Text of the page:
Stability is one of the most important topics in IT. Although a system might have “five 9s” availability (up for 99.999% of time), there is still a chance of a disaster occurring. And when disaster strikes, the most important action for an IT team is to perform proper RCA (Root Cause Analysis). Luckily Red Hat Enterprise Linux created a feature to help with failed systems.
kdump is a feature of the linux kernel used to assist with crashed systems. kdump works by booting another linux kernel while the main kernel is either hung, crashed, or otherwise inoperable. The second kernel that is booted dumps the main memory into a file called a vmcore that can later be recovered and used for RCA.
Red Hat Insights
The Red Hat Insights team knows that RHEL customers care deeply about properly generating a vmcore at the time of failure. The worst part of a crash is knowing another one is right around the corner, with more downtime and lost revenue. We have tracked a handful of statistics around kdump to better understand its adoption and use among our customers. One notable statistic is the percent of unique systems since 2009 that have enabled kdump.
kdump is a complex program that depends on many pieces of a system to function correctly. This gives kdump a significant margin for errors, bugs, and other issues that can cause kdump to fail. Red Hat Insights has created many rules around kdump to facilitate the proper generation of vmcores.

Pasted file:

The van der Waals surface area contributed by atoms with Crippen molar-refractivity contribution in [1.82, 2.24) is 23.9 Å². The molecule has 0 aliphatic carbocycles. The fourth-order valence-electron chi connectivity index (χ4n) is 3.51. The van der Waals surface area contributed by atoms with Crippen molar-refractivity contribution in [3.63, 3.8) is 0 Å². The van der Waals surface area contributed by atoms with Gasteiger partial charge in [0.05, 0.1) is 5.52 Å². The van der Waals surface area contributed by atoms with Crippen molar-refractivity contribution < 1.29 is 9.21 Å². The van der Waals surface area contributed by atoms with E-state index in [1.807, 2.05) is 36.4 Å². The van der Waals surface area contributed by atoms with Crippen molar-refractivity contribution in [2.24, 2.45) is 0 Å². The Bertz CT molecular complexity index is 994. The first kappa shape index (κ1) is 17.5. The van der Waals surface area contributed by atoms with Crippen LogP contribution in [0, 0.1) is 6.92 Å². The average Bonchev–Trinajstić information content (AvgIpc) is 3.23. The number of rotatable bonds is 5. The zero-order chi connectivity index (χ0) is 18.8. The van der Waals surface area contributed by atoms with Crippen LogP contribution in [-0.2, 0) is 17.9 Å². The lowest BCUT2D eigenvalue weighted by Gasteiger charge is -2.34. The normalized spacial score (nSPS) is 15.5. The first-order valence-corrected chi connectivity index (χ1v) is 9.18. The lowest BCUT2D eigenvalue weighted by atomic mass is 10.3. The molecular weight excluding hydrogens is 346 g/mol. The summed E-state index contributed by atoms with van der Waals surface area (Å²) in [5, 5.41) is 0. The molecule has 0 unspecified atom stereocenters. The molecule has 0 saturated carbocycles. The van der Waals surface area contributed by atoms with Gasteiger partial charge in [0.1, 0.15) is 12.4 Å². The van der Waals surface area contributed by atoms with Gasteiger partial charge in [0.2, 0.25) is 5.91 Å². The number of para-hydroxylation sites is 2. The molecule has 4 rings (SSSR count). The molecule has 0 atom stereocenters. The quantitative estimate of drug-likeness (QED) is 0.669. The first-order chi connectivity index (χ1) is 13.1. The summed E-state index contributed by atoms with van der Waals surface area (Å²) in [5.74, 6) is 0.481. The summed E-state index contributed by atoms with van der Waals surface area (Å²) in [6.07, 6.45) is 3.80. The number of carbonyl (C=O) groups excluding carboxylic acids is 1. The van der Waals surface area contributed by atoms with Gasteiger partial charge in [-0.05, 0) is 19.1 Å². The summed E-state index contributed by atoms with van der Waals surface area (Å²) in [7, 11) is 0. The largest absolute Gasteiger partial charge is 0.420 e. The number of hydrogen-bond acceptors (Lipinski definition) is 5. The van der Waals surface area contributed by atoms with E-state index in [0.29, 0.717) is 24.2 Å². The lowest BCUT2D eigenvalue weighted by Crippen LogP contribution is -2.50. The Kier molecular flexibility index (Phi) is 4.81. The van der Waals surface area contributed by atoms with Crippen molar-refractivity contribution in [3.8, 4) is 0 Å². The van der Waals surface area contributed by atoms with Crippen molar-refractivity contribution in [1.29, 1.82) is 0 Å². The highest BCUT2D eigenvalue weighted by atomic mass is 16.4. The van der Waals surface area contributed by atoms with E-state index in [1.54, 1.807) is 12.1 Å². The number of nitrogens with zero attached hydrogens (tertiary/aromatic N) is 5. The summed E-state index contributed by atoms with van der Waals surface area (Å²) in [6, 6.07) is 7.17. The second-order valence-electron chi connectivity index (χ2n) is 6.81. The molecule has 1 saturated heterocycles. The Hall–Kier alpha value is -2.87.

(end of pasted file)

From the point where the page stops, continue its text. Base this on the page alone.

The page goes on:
We have back tested a subset of our kdump rules against historical data to review how many systems would be unable to properly generate a vmcore at the point of failure.
Surprisingly, in previous months we have seen as many as one fifth of all systems be unable to properly generate a vmcore. Luckily the percentage of problematic systems decreases over time, but we still expect percentages to hover around 5% (remember, this was tested against only a subset of Red Hat Insights kdump rules, and thus will be an underestimation).
All systems running and testing production programs should have kdump properly configured. Not doing this places unnecessary risk on any company. Red Hat Insights engineers continually review support tickets, historical data, and previous support solutions to better identify what prevents, or could prevent, kdump from generating a vmcore. This gives our customers peace of mind that they will have a vmcore properly generated at the time of failure.
Get started now with Red Hat Insights here.